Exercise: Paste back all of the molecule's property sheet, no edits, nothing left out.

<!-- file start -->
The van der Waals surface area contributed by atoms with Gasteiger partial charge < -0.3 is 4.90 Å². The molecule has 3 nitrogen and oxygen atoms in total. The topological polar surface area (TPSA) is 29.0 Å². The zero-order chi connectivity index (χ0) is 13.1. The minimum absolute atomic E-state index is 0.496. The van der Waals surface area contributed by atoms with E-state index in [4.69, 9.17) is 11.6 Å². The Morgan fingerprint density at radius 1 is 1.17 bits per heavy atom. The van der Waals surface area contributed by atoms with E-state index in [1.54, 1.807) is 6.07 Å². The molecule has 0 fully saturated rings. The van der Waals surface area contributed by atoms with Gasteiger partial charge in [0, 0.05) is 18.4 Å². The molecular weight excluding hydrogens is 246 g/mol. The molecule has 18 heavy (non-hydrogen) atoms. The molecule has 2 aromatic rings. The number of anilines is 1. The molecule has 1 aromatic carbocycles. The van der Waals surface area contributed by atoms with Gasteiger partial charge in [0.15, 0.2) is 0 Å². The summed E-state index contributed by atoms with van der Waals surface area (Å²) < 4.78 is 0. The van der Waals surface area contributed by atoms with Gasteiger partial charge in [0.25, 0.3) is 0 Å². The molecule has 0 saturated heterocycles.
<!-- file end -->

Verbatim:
The van der Waals surface area contributed by atoms with Gasteiger partial charge < -0.3 is 4.90 Å². The molecule has 3 nitrogen and oxygen atoms in total. The topological polar surface area (TPSA) is 29.0 Å². The zero-order chi connectivity index (χ0) is 13.1. The minimum absolute atomic E-state index is 0.496. The van der Waals surface area contributed by atoms with E-state index in [4.69, 9.17) is 11.6 Å². The Morgan fingerprint density at radius 1 is 1.17 bits per heavy atom. The van der Waals surface area contributed by atoms with E-state index in [1.54, 1.807) is 6.07 Å². The molecule has 0 fully saturated rings. The van der Waals surface area contributed by atoms with Gasteiger partial charge in [0, 0.05) is 18.4 Å². The molecular weight excluding hydrogens is 246 g/mol. The molecule has 18 heavy (non-hydrogen) atoms. The molecule has 2 aromatic rings. The number of anilines is 1. The molecule has 1 aromatic carbocycles. The van der Waals surface area contributed by atoms with Gasteiger partial charge in [0.15, 0.2) is 0 Å². The summed E-state index contributed by atoms with van der Waals surface area (Å²) < 4.78 is 0. The van der Waals surface area contributed by atoms with Gasteiger partial charge in [0.25, 0.3) is 0 Å². The molecule has 0 saturated heterocycles.